This article is about a thorny issue in tech — compensation. Websites like Blind, Paysa and have revealed numerous issues with how people in tech are paid, with the gender pay gap being the most well known. Employers are cagey about disclosing their reasons behind deciding how much employees get paid, and they encourage their workers to treat salary as a taboo subject that mustn’t be broached. This behavior helps the employers’ bottom line low by keeping wages depressed. It also leads to pay inequity. As new graduates entering the workforce, compensation has (unfortunately) become an important issue in our lives. 

College was expensive, and most of us took out student loans to pay for our education. Now, as we are reviewing job offers and deciding where to begin our careers, we’ve begun to wonder whether or not the cost of our education was worth it when faced with the prospect of having to pay these loans off. This leads to an important question: Does the college you go to affect how much money you can make in the industry? 

Folks in other fields have found something they call the “Ivy League Pay Gap” — where Ivy League graduates’ median salaries 10 years after starting school is over $36,000 more than their non-Ivy League counterparts. We wanted to find out whether something like this exists specifically in the tech industry. and Glassdoor have lots of information on compensation based on experience in tech, but nothing connects one’s university background to how much employers decide to pay. 

The question of connecting college to compensation is critical now because of the rising cost of tuition. Tuition and fees at public four-year universities has increased 35 percent over the last 10 years, and has risen 26 percent in private four-year schools. Every prospective college student must consider difficult questions about how they are going to pay for their education. And the problem is worse in our field of computer science. Many schools are charging “differential tuition” — increased cost of education for those pursuing technical degrees — with the assumption that a career in technology pays more so it will be easier to handle a greater load of debt. 

To this end, we set up an anonymous survey to answer this important question. We asked employees of tech companies about their alma mater, their total compensation for 2019, the years of experience they have on the job and their current location. We then posted our survey on several tech industry-focused Reddit and Facebook groups. This resulted in a total of 60 responses that represented 25 schools, from “top-ranked” (and often the most expensive) schools like MIT, to large state schools such as the University of Michigan and University of Maryland, to smaller lesser known schools including Truman State University. Critically, we found that internships and experience matter more than the university you go to. Years of experience mattered the most, with salaries increasing about $25,000-30,000 per year depending on where you worked. 

Our methodology for arriving at this conclusion was as follows: We first eliminated all the data points from people that were not working in software. This left a total of 50 responses. We then used data to apply a cost-of-living adjustment to the salary data based on someone’s location. The place you live has a high impact on the amount employers are willing to pay you, so we can’t compare the amount of money you earn without taking into account how much it costs to live where you work. After doing this we found that the median salary of folks that went to name-brand private schools, like an Ivy, was only $8,000 higher than those with cheaper degrees (as compared to the $36,000 dollar “Ivy League Pay Gap”). As you can see in the graph below, there are some minor differences in the distributions of earnings between private school and public school grads. We used a “t-test” to determine whether these different distributions were statistically significant. This statistical tool measures the likelihood that differences observed between two sets of data are the result of an external force or merely random chance. The t-test told us that there was no significant difference between the two distributions (the p-value that they differ is 0.17), which indicates a good sort of meritocracy that isn’t present in other lines of work.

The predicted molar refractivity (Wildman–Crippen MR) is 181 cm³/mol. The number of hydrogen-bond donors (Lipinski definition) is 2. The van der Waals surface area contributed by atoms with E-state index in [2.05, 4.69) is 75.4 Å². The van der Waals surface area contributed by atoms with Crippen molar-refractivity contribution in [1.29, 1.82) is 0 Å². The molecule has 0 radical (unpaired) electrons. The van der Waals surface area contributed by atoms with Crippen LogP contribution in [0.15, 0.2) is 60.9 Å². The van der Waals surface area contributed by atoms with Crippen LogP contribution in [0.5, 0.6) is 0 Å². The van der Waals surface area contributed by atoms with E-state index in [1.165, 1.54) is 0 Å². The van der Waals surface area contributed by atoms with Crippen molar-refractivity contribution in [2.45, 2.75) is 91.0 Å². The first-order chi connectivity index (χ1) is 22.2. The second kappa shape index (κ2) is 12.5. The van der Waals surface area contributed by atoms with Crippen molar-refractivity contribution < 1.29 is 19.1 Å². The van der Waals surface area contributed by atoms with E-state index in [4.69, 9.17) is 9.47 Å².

There are some limitations to the data set we collected. Like many other surveys, there is certainly going to be a self-report bias, and our sample size also has to be kept in mind when drawing any conclusions. Despite these issues, we think our survey begins to indicate that the college you go to matters less than people think. At least in technology, there seems to be little to no correlation between the university you go to and your earning power. With this being said, the tech industry is by no means perfect. It suffers from widespread gender discrimination and underrepresentation of minority groups. 

However, unlike the American job market as a whole, it looks like your alma mater is not a big deciding factor in the shape of your career. This has important implications not only for tech employees and college students but also for tech-interested high school students making the tough decision of picking the university they will attend. It may not be worth it to spend the extra money to attend expensive private schools when their salary outlook will be the same if they went to an often much cheaper public university. All in all, the public schools have it the best; they are both relatively inexpensive and yield the same return on investment as their more expensive private school counterparts. 

David Wu and Diwakar Ganesan are Computer Science Graduates from Stanford University and can be reached at and  


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